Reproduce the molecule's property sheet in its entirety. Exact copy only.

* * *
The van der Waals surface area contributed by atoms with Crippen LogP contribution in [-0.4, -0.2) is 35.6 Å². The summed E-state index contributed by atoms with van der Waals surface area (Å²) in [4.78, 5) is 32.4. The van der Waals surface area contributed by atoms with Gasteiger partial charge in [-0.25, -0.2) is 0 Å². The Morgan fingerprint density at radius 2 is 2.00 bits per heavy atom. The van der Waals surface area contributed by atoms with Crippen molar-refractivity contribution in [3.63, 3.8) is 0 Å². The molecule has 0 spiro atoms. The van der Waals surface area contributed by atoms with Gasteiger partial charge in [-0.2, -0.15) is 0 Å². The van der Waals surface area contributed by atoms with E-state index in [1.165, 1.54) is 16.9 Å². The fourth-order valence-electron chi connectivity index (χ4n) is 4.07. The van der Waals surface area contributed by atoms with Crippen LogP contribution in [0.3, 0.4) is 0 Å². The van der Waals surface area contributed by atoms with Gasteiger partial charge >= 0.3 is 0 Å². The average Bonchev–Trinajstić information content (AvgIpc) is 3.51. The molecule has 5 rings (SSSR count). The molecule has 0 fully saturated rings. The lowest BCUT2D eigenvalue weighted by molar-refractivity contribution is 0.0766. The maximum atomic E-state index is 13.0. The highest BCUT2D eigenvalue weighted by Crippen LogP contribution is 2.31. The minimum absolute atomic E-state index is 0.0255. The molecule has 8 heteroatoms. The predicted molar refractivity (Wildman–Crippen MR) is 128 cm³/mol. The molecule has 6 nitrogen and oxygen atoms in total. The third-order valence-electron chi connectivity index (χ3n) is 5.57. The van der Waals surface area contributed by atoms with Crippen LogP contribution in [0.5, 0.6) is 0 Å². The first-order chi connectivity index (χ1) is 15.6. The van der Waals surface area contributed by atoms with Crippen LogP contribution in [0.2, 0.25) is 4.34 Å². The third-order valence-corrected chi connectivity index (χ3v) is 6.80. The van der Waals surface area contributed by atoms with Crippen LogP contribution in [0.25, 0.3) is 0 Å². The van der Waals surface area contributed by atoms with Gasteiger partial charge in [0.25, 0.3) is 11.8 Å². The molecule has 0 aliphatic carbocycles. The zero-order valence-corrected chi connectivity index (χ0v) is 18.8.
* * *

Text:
The van der Waals surface area contributed by atoms with Crippen LogP contribution in [-0.4, -0.2) is 35.6 Å². The summed E-state index contributed by atoms with van der Waals surface area (Å²) in [4.78, 5) is 32.4. The van der Waals surface area contributed by atoms with Gasteiger partial charge in [-0.25, -0.2) is 0 Å². The Morgan fingerprint density at radius 2 is 2.00 bits per heavy atom. The van der Waals surface area contributed by atoms with Crippen molar-refractivity contribution in [3.63, 3.8) is 0 Å². The molecule has 0 spiro atoms. The van der Waals surface area contributed by atoms with Gasteiger partial charge in [-0.2, -0.15) is 0 Å². The van der Waals surface area contributed by atoms with E-state index in [1.165, 1.54) is 16.9 Å². The fourth-order valence-electron chi connectivity index (χ4n) is 4.07. The van der Waals surface area contributed by atoms with Crippen LogP contribution in [0.3, 0.4) is 0 Å². The van der Waals surface area contributed by atoms with Gasteiger partial charge >= 0.3 is 0 Å². The average Bonchev–Trinajstić information content (AvgIpc) is 3.51. The molecule has 5 rings (SSSR count). The molecule has 0 fully saturated rings. The lowest BCUT2D eigenvalue weighted by molar-refractivity contribution is 0.0766. The maximum atomic E-state index is 13.0. The highest BCUT2D eigenvalue weighted by Crippen LogP contribution is 2.31. The minimum absolute atomic E-state index is 0.0255. The molecule has 8 heteroatoms. The predicted molar refractivity (Wildman–Crippen MR) is 128 cm³/mol. The molecule has 6 nitrogen and oxygen atoms in total. The third-order valence-electron chi connectivity index (χ3n) is 5.57. The van der Waals surface area contributed by atoms with Crippen LogP contribution in [0.5, 0.6) is 0 Å². The first-order chi connectivity index (χ1) is 15.6. The van der Waals surface area contributed by atoms with Crippen LogP contribution in [0.2, 0.25) is 4.34 Å². The third-order valence-corrected chi connectivity index (χ3v) is 6.80. The van der Waals surface area contributed by atoms with Crippen LogP contribution in [0.25, 0.3) is 0 Å². The van der Waals surface area contributed by atoms with Gasteiger partial charge in [0.25, 0.3) is 11.8 Å². The molecule has 0 aliphatic carbocycles. The zero-order valence-corrected chi connectivity index (χ0v) is 18.8.